Essay on the Psychodynamic Perspective
Outline Freud's Psychoanalytic approach in Psychology.
Sigmund Freud was born in 1856. His interest in the problems of neurosis started when he was working under the neurologist Charcot. It was Charcots' teaching of hysteria that Freud became most interested in. Freud came to the belief that the human psyche was made up of three psychodynamic structures. These were called the Id, the Ego and the Superego. The Id was present from birth and consisted of the basic animal instincts. The drive and motivation of the personality. The Ego, Freud believed to be developing from birth and operates on the reality principle. The Ego tries to strike a balance between the irrational demands of the Id and the constraints of the social world. The third structure was the Superego. This developed at about 6 years of age. The Superego operates on the morality principle and it's demands are unrealistic and requires absolute perfection. The Superego is also know as the conscience.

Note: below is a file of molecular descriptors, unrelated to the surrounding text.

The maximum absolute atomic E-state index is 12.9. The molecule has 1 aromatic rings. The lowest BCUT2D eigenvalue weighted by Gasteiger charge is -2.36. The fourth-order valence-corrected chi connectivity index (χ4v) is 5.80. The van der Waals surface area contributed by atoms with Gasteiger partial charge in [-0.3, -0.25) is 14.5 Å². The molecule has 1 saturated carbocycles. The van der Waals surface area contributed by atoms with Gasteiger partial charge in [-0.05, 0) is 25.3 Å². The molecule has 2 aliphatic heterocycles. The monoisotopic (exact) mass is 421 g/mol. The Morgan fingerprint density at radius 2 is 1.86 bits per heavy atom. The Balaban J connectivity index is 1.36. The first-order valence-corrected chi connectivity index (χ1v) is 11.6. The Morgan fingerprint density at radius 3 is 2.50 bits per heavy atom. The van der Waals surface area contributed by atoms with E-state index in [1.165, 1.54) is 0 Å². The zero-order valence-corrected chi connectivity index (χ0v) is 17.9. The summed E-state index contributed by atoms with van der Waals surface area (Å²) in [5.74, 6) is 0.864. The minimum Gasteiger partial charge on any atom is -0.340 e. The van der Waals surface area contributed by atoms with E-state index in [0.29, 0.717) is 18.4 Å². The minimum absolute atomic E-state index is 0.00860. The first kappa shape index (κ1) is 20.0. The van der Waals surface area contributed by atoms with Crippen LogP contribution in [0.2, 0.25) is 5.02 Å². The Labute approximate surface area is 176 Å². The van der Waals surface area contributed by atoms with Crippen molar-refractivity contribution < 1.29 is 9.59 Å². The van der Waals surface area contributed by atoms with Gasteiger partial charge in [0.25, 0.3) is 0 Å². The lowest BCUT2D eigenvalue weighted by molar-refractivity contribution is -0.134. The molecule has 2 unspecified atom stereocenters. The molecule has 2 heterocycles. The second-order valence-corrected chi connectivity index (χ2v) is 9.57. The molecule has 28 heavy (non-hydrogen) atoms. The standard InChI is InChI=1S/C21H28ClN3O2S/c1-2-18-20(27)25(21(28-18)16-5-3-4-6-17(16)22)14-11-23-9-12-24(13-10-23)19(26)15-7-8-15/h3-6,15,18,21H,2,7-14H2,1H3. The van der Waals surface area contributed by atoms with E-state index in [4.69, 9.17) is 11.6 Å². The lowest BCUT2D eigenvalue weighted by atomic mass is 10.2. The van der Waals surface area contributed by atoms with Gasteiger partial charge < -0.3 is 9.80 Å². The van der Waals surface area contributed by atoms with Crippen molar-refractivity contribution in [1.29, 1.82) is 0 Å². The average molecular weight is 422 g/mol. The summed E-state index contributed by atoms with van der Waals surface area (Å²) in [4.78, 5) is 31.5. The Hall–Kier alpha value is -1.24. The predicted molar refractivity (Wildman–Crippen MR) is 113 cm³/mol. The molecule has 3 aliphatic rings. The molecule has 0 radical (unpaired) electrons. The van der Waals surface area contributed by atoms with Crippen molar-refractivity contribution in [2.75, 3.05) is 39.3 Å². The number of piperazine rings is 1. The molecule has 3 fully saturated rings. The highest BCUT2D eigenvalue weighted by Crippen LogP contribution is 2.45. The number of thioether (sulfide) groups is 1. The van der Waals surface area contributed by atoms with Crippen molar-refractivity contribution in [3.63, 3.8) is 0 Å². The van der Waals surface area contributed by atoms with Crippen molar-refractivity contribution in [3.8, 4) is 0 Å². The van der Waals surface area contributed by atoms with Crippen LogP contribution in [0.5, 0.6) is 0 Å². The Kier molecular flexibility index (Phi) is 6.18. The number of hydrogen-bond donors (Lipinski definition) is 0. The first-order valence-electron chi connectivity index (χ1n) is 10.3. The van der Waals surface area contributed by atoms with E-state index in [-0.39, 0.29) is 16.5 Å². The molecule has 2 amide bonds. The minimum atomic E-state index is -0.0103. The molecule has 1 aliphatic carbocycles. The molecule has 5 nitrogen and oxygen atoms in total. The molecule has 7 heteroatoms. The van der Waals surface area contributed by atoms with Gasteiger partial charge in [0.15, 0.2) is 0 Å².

According to Freud the Ego was the mediator to the Id and the Superego. The Ego would use defence mechanisms such as displacement, projection or repression to balance out any conflicts between the Id and the Superego. Freud also researched the area of psychosexual development and he believed that everyone went through the same stages of development. Each of these stages had one main driving force known as the libido (said by many to mean the sex drive but more likely to in Freud's meaning to be 'life force'). The oral stage was from the age of 0 to approximately 2 years of age. At this stage the libido focused on the mouth and the child obtains pleasure from oral stimulation. The conflict here was to obtain a balanced amount of stimulation. If this was not achieved the individual was fixated at this stage. Examples of fixation in the oral stage are smoking, constant chewing on pens or pencils, nail biting and over...